I guess it was about 1993, though it’s hard to remember the exact year. Browsing the stacks of the Stoneleigh Elementary library one day, I came across the Kid’s Whole Future Catalog, a sort of Whole Earth Catalog for children. This bright book introduced me to Buckminster Fuller, Michael Reynolds and Paolo Soleri. At the age of nine, I decided to become an architect, and one day to travel to Soleri’s experiment in the Arizona desert, Arcosanti. As I went on to high school, and then architecture school at Virginia Tech, I kept reading about “alternative” builders and green design. My research was fueled by a growing sense of unease about my chosen profession, as the early aughts boomed with flashy towers in Dubai, Shanghai and New York. Everywhere I looked, suburbia was eating up the landscape — my hometown of Baltimore inexorably crept toward Washington, and Blacksburg, where I went to college, became a widening sea of blacktop and cheap garden apartments.
In college, I spent summers working for a large firm in Baltimore. 1 I worked primarily in the healthcare studio, drafting elevations for nurse’s stations, editing door schedules and inputting revisions into floor plans. The days were long and dry, bookended by an hour-long commute on the city bus system. After graduation, I had a chance to walk into a job at that firm, but decided not to apply. I just couldn’t picture myself at that desk again, headphones on, redlines looming, working on corporate buildings. I thought the economy would keep on booming indefinitely, and, while young, I ought to have some adventures. Once I worked the restlessness out of my system, I could settle down and get a job at a good firm somewhere.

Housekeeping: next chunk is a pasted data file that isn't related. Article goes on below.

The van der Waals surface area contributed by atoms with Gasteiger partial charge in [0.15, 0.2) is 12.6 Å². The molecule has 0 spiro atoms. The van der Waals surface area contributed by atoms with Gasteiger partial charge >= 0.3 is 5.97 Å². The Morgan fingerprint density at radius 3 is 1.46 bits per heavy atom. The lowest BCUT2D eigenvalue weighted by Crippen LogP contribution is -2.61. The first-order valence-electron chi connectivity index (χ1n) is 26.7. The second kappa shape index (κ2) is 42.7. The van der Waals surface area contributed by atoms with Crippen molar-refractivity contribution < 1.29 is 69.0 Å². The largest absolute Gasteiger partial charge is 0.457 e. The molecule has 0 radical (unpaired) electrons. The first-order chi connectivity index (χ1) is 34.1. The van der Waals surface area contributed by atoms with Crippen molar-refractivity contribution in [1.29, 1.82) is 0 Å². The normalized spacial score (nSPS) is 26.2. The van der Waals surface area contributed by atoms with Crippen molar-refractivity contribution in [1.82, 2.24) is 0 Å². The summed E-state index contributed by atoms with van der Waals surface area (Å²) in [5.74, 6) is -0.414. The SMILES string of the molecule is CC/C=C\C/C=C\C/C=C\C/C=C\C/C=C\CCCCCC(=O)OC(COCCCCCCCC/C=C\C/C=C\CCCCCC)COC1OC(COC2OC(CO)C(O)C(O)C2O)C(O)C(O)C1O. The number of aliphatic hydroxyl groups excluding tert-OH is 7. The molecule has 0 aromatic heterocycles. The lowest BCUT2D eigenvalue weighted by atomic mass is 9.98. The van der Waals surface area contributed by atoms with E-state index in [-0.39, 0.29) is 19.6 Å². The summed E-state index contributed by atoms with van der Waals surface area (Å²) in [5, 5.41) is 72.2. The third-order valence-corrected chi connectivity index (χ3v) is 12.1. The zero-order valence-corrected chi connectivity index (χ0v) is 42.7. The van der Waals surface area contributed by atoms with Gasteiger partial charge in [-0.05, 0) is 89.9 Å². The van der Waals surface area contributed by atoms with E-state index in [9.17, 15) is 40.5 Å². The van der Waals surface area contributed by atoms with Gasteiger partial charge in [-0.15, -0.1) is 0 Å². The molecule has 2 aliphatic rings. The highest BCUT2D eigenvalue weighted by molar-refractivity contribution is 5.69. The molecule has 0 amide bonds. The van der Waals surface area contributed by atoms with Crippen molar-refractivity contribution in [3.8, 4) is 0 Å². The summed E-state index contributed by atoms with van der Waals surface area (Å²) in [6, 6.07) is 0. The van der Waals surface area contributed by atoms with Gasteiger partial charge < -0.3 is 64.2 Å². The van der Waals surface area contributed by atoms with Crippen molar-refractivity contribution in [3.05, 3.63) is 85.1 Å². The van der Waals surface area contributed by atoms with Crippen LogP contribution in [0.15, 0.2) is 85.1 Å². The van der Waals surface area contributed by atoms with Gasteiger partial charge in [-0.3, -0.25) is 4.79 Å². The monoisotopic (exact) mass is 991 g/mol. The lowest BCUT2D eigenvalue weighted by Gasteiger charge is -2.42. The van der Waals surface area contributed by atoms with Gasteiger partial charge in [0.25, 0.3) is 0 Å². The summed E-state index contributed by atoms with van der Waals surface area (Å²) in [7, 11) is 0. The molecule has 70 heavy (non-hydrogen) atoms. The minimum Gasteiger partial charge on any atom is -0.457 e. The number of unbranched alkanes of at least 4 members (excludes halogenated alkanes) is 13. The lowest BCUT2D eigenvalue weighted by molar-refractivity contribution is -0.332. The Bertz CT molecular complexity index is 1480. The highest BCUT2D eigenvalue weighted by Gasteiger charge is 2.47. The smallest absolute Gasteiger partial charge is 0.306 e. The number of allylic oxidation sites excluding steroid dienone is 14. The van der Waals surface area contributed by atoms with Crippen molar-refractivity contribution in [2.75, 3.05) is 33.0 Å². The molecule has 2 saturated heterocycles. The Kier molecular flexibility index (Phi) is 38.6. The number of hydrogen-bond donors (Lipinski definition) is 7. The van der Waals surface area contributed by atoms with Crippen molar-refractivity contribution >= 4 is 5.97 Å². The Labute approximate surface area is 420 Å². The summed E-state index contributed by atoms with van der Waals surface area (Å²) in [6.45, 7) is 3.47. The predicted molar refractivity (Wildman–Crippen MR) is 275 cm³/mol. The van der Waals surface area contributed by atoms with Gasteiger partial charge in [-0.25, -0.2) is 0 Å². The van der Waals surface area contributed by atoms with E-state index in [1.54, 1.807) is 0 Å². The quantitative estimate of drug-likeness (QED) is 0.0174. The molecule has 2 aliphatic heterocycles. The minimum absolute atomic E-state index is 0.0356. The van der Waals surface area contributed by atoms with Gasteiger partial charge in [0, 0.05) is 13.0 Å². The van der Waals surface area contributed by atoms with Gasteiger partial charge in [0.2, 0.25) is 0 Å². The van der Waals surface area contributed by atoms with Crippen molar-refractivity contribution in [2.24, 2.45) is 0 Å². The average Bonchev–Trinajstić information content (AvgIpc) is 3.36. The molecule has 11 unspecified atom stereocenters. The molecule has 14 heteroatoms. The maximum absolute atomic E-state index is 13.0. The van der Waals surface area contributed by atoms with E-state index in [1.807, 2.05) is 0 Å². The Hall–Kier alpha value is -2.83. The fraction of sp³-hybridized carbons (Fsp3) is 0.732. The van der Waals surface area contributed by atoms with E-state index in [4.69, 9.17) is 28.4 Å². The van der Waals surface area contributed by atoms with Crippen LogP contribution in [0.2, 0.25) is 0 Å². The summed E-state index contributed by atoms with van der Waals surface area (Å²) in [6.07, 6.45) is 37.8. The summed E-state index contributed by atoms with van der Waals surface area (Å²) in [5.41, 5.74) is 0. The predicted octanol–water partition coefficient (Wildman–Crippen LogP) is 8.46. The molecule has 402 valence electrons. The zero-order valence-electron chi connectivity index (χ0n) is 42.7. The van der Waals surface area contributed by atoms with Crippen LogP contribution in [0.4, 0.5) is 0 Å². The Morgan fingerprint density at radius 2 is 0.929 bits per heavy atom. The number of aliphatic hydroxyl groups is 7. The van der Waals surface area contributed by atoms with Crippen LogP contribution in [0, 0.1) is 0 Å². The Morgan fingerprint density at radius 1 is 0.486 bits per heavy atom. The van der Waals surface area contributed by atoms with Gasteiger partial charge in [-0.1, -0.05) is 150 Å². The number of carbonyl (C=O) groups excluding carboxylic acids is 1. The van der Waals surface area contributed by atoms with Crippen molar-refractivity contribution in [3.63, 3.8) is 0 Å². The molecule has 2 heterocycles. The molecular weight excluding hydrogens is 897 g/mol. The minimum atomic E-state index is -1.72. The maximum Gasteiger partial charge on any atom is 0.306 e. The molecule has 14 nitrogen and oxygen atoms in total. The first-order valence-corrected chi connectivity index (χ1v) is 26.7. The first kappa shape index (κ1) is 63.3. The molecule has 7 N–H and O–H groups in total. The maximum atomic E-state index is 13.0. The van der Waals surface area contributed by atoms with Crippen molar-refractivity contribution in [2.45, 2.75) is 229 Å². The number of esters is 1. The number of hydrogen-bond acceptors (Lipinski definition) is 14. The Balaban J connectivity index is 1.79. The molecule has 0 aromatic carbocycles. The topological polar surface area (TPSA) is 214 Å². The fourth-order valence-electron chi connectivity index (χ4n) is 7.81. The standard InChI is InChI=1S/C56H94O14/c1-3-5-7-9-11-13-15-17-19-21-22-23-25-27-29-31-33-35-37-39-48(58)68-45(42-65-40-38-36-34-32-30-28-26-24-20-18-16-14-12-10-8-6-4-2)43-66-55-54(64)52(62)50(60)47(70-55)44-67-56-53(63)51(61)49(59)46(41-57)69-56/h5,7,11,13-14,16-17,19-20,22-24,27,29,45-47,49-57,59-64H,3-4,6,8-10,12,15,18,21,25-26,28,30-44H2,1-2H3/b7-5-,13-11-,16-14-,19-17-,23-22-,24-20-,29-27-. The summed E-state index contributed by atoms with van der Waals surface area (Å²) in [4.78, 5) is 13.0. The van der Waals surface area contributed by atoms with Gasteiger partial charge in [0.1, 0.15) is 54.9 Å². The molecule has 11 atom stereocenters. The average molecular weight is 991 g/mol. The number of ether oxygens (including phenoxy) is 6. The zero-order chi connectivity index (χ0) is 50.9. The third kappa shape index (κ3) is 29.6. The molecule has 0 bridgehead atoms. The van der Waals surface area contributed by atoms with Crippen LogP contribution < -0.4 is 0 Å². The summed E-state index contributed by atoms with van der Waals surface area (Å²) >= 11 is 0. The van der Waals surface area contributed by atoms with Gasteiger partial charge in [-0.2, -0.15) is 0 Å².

Three months after graduation, I found myself piloting my secondhand Corolla up a dirt road leading away from the Shell station in Cordes Junction, Arizona. In the distance, silhouetted against a clear sky, were the concrete vaults and cypress trees of Arcosanti. I was headed for a three-month internship 2 in the construction department; I stayed for a year, hired to lead a construction crew after my internship. My first month, I lived in a dorm with other interns. After that I moved into a concrete cube at the base of the mesa, one of the original pre-cast cabins that served as worker housing at Arco. There was a communal bathroom built into the back of a greenhouse, with a shower under a lemon tree. A fire ring in the center of all the cubes served as the evening entertainment. The small group who arrived that August for internships and workshops, including me, quickly became friends, as we spent nearly all our waking hours working together.